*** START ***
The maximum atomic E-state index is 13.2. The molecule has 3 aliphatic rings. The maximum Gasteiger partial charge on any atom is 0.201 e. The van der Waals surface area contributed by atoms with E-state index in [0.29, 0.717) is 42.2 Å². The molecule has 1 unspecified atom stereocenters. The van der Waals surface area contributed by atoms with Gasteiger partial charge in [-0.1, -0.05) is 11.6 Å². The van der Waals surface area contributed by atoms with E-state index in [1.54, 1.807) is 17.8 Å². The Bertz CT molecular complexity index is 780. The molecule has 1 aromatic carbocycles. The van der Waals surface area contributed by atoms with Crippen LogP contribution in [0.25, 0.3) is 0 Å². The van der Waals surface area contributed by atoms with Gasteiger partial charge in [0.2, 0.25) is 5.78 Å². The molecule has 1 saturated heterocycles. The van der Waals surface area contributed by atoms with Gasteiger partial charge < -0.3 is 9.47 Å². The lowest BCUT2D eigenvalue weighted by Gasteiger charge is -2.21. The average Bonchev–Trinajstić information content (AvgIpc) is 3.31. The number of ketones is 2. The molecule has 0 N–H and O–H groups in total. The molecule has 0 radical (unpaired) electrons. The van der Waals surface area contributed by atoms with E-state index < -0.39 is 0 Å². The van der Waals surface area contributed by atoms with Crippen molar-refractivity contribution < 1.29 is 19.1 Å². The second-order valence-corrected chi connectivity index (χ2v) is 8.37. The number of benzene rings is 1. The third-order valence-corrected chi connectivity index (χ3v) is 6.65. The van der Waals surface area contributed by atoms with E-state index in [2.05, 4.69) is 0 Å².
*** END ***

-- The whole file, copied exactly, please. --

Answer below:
The maximum atomic E-state index is 13.2. The molecule has 3 aliphatic rings. The maximum Gasteiger partial charge on any atom is 0.201 e. The van der Waals surface area contributed by atoms with E-state index in [0.29, 0.717) is 42.2 Å². The molecule has 1 unspecified atom stereocenters. The van der Waals surface area contributed by atoms with Gasteiger partial charge in [-0.1, -0.05) is 11.6 Å². The van der Waals surface area contributed by atoms with E-state index in [1.54, 1.807) is 17.8 Å². The Bertz CT molecular complexity index is 780. The molecule has 1 aromatic carbocycles. The van der Waals surface area contributed by atoms with Crippen LogP contribution in [0.25, 0.3) is 0 Å². The van der Waals surface area contributed by atoms with Gasteiger partial charge in [0.2, 0.25) is 5.78 Å². The molecule has 1 saturated heterocycles. The van der Waals surface area contributed by atoms with Gasteiger partial charge < -0.3 is 9.47 Å². The lowest BCUT2D eigenvalue weighted by Gasteiger charge is -2.21. The average Bonchev–Trinajstić information content (AvgIpc) is 3.31. The number of ketones is 2. The molecule has 0 N–H and O–H groups in total. The molecule has 0 radical (unpaired) electrons. The van der Waals surface area contributed by atoms with E-state index < -0.39 is 0 Å². The van der Waals surface area contributed by atoms with Crippen molar-refractivity contribution < 1.29 is 19.1 Å². The second-order valence-corrected chi connectivity index (χ2v) is 8.37. The number of benzene rings is 1. The third-order valence-corrected chi connectivity index (χ3v) is 6.65. The van der Waals surface area contributed by atoms with E-state index in [2.05, 4.69) is 0 Å².